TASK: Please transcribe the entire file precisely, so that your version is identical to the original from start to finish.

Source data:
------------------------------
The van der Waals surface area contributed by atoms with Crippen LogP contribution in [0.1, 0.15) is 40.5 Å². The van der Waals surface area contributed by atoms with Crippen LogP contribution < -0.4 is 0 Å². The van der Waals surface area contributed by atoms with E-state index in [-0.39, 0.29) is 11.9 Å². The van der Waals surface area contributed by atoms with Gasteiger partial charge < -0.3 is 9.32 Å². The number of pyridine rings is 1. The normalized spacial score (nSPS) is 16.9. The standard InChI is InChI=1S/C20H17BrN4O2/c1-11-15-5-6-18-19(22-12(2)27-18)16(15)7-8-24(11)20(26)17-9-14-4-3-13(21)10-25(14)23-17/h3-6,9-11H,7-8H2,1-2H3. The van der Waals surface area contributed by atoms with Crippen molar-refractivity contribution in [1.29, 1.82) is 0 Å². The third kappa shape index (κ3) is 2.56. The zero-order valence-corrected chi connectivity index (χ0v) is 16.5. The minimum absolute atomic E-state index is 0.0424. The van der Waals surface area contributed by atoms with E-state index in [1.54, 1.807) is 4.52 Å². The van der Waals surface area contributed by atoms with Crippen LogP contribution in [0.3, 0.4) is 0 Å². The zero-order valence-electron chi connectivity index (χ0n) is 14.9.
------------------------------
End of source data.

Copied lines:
The van der Waals surface area contributed by atoms with Crippen LogP contribution in [0.1, 0.15) is 40.5 Å². The van der Waals surface area contributed by atoms with Crippen LogP contribution < -0.4 is 0 Å². The van der Waals surface area contributed by atoms with E-state index in [-0.39, 0.29) is 11.9 Å². The van der Waals surface area contributed by atoms with Gasteiger partial charge < -0.3 is 9.32 Å². The number of pyridine rings is 1. The normalized spacial score (nSPS) is 16.9. The standard InChI is InChI=1S/C20H17BrN4O2/c1-11-15-5-6-18-19(22-12(2)27-18)16(15)7-8-24(11)20(26)17-9-14-4-3-13(21)10-25(14)23-17/h3-6,9-11H,7-8H2,1-2H3. The van der Waals surface area contributed by atoms with Crippen molar-refractivity contribution in [1.29, 1.82) is 0 Å². The third kappa shape index (κ3) is 2.56. The zero-order valence-corrected chi connectivity index (χ0v) is 16.5. The minimum absolute atomic E-state index is 0.0424. The van der Waals surface area contributed by atoms with E-state index in [1.54, 1.807) is 4.52 Å². The van der Waals surface area contributed by atoms with Crippen LogP contribution in [0.3, 0.4) is 0 Å². The zero-order valence-electron chi connectivity index (χ0n) is 14.9.